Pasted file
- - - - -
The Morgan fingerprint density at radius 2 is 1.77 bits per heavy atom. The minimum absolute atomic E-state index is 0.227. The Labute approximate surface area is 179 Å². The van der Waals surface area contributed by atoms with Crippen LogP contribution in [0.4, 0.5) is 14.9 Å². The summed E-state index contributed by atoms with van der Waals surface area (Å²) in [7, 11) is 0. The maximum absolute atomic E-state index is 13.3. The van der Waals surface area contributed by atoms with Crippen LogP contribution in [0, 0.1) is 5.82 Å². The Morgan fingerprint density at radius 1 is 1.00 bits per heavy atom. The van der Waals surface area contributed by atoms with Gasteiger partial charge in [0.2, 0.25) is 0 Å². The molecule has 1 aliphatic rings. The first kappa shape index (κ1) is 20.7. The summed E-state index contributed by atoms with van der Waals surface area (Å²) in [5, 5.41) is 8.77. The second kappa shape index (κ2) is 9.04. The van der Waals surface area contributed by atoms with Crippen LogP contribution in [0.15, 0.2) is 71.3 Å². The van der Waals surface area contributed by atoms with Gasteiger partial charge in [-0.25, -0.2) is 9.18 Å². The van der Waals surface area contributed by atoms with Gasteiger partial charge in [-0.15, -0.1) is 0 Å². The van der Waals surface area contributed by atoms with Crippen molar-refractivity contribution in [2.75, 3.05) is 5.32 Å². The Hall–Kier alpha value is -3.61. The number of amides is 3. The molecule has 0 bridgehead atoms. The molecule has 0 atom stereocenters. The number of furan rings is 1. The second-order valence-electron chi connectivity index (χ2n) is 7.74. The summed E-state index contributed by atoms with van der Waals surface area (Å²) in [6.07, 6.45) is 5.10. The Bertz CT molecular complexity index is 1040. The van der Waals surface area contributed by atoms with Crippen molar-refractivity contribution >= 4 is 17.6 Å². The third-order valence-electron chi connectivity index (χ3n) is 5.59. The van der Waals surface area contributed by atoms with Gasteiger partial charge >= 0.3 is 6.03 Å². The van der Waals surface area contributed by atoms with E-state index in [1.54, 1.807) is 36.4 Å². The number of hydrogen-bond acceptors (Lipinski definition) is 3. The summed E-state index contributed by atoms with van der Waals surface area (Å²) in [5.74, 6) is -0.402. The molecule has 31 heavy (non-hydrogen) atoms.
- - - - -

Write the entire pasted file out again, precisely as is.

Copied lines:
The Morgan fingerprint density at radius 2 is 1.77 bits per heavy atom. The minimum absolute atomic E-state index is 0.227. The Labute approximate surface area is 179 Å². The van der Waals surface area contributed by atoms with Crippen LogP contribution in [0.4, 0.5) is 14.9 Å². The summed E-state index contributed by atoms with van der Waals surface area (Å²) in [7, 11) is 0. The maximum absolute atomic E-state index is 13.3. The van der Waals surface area contributed by atoms with Crippen LogP contribution in [0, 0.1) is 5.82 Å². The Morgan fingerprint density at radius 1 is 1.00 bits per heavy atom. The van der Waals surface area contributed by atoms with Gasteiger partial charge in [0.2, 0.25) is 0 Å². The molecule has 1 aliphatic rings. The first kappa shape index (κ1) is 20.7. The summed E-state index contributed by atoms with van der Waals surface area (Å²) in [5, 5.41) is 8.77. The second kappa shape index (κ2) is 9.04. The van der Waals surface area contributed by atoms with Crippen LogP contribution in [0.15, 0.2) is 71.3 Å². The van der Waals surface area contributed by atoms with Gasteiger partial charge in [-0.25, -0.2) is 9.18 Å². The van der Waals surface area contributed by atoms with Gasteiger partial charge in [-0.15, -0.1) is 0 Å². The van der Waals surface area contributed by atoms with Crippen molar-refractivity contribution in [2.75, 3.05) is 5.32 Å². The Hall–Kier alpha value is -3.61. The number of amides is 3. The molecule has 0 bridgehead atoms. The molecule has 0 atom stereocenters. The number of furan rings is 1. The second-order valence-electron chi connectivity index (χ2n) is 7.74. The summed E-state index contributed by atoms with van der Waals surface area (Å²) in [6.07, 6.45) is 5.10. The Bertz CT molecular complexity index is 1040. The van der Waals surface area contributed by atoms with Crippen molar-refractivity contribution >= 4 is 17.6 Å². The third-order valence-electron chi connectivity index (χ3n) is 5.59. The van der Waals surface area contributed by atoms with Gasteiger partial charge >= 0.3 is 6.03 Å². The van der Waals surface area contributed by atoms with E-state index in [1.54, 1.807) is 36.4 Å². The number of hydrogen-bond acceptors (Lipinski definition) is 3. The summed E-state index contributed by atoms with van der Waals surface area (Å²) in [5.74, 6) is -0.402. The molecule has 31 heavy (non-hydrogen) atoms.